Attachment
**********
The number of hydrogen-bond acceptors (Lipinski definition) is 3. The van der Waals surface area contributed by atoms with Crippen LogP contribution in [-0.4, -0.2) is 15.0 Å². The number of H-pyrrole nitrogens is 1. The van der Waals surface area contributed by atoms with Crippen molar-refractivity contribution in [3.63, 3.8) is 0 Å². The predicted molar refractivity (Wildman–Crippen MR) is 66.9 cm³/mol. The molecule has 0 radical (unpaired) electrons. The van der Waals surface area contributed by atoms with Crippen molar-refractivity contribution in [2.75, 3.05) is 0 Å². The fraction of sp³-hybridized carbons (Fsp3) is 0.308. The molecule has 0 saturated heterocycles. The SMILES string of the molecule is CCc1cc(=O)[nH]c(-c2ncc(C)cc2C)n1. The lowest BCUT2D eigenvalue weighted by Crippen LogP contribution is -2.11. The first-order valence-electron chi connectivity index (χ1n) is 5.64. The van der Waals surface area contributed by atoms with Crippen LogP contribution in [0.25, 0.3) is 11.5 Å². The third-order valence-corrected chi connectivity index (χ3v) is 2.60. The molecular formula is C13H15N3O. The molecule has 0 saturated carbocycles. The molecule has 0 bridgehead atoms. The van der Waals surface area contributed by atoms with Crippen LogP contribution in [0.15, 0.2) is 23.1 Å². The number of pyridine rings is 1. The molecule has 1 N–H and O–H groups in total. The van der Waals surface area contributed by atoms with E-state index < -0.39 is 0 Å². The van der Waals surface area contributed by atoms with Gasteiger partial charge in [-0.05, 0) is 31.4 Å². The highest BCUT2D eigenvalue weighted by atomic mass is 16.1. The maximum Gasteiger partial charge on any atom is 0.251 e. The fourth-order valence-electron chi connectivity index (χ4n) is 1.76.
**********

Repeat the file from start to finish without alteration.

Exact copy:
The number of hydrogen-bond acceptors (Lipinski definition) is 3. The van der Waals surface area contributed by atoms with Crippen LogP contribution in [-0.4, -0.2) is 15.0 Å². The number of H-pyrrole nitrogens is 1. The van der Waals surface area contributed by atoms with Crippen molar-refractivity contribution in [3.63, 3.8) is 0 Å². The predicted molar refractivity (Wildman–Crippen MR) is 66.9 cm³/mol. The molecule has 0 radical (unpaired) electrons. The van der Waals surface area contributed by atoms with Crippen molar-refractivity contribution in [2.75, 3.05) is 0 Å². The fraction of sp³-hybridized carbons (Fsp3) is 0.308. The molecule has 0 saturated heterocycles. The SMILES string of the molecule is CCc1cc(=O)[nH]c(-c2ncc(C)cc2C)n1. The lowest BCUT2D eigenvalue weighted by Crippen LogP contribution is -2.11. The first-order valence-electron chi connectivity index (χ1n) is 5.64. The van der Waals surface area contributed by atoms with Crippen LogP contribution in [0.25, 0.3) is 11.5 Å². The third-order valence-corrected chi connectivity index (χ3v) is 2.60. The molecular formula is C13H15N3O. The molecule has 0 saturated carbocycles. The molecule has 0 bridgehead atoms. The van der Waals surface area contributed by atoms with Crippen LogP contribution in [0.15, 0.2) is 23.1 Å². The number of pyridine rings is 1. The molecule has 1 N–H and O–H groups in total. The van der Waals surface area contributed by atoms with E-state index < -0.39 is 0 Å². The van der Waals surface area contributed by atoms with Gasteiger partial charge in [-0.05, 0) is 31.4 Å². The highest BCUT2D eigenvalue weighted by atomic mass is 16.1. The maximum Gasteiger partial charge on any atom is 0.251 e. The fourth-order valence-electron chi connectivity index (χ4n) is 1.76.